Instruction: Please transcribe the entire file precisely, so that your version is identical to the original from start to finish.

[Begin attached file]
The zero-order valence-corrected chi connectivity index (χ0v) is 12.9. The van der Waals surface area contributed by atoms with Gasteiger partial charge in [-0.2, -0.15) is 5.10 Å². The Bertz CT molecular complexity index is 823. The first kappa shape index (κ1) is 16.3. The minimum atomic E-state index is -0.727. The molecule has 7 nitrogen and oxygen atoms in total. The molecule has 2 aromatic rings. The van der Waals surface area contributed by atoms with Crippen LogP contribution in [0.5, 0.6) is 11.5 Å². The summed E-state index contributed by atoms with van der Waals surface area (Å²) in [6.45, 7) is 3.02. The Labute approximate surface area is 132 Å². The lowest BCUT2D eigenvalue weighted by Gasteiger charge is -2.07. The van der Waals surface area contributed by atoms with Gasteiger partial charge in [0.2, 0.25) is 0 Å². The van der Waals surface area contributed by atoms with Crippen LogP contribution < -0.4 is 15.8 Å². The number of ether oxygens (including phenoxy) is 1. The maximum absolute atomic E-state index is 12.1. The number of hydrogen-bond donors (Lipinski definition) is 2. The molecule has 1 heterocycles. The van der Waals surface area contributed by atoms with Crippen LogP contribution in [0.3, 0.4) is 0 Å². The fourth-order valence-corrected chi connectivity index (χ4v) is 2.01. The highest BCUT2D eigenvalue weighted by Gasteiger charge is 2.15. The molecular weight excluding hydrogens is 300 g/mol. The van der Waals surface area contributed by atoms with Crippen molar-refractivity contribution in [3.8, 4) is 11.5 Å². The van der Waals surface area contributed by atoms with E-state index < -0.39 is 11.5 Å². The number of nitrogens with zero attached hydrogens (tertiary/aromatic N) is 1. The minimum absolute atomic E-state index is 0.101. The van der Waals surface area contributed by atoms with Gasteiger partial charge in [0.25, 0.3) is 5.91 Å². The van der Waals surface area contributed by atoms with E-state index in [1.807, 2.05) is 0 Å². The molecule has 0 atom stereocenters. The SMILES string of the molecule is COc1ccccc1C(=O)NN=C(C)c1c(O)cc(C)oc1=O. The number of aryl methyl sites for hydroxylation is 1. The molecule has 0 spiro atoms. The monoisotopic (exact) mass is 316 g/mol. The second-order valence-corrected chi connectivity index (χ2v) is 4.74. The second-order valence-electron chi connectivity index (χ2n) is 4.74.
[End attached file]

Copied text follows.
The zero-order valence-corrected chi connectivity index (χ0v) is 12.9. The van der Waals surface area contributed by atoms with Gasteiger partial charge in [-0.2, -0.15) is 5.10 Å². The Bertz CT molecular complexity index is 823. The first kappa shape index (κ1) is 16.3. The minimum atomic E-state index is -0.727. The molecule has 7 nitrogen and oxygen atoms in total. The molecule has 2 aromatic rings. The van der Waals surface area contributed by atoms with Crippen LogP contribution in [0.5, 0.6) is 11.5 Å². The summed E-state index contributed by atoms with van der Waals surface area (Å²) in [6.45, 7) is 3.02. The Labute approximate surface area is 132 Å². The lowest BCUT2D eigenvalue weighted by Gasteiger charge is -2.07. The van der Waals surface area contributed by atoms with Gasteiger partial charge in [0.2, 0.25) is 0 Å². The van der Waals surface area contributed by atoms with Crippen LogP contribution < -0.4 is 15.8 Å². The number of ether oxygens (including phenoxy) is 1. The maximum absolute atomic E-state index is 12.1. The number of hydrogen-bond donors (Lipinski definition) is 2. The molecule has 1 heterocycles. The van der Waals surface area contributed by atoms with Crippen LogP contribution in [0.3, 0.4) is 0 Å². The fourth-order valence-corrected chi connectivity index (χ4v) is 2.01. The highest BCUT2D eigenvalue weighted by Gasteiger charge is 2.15. The molecular weight excluding hydrogens is 300 g/mol. The van der Waals surface area contributed by atoms with Crippen molar-refractivity contribution in [3.8, 4) is 11.5 Å². The van der Waals surface area contributed by atoms with E-state index < -0.39 is 11.5 Å². The number of nitrogens with zero attached hydrogens (tertiary/aromatic N) is 1. The minimum absolute atomic E-state index is 0.101. The van der Waals surface area contributed by atoms with Gasteiger partial charge in [0.25, 0.3) is 5.91 Å². The van der Waals surface area contributed by atoms with E-state index in [1.807, 2.05) is 0 Å². The molecule has 0 atom stereocenters. The SMILES string of the molecule is COc1ccccc1C(=O)NN=C(C)c1c(O)cc(C)oc1=O. The number of aryl methyl sites for hydroxylation is 1. The molecule has 0 spiro atoms. The monoisotopic (exact) mass is 316 g/mol. The second-order valence-corrected chi connectivity index (χ2v) is 4.74. The second-order valence-electron chi connectivity index (χ2n) is 4.74.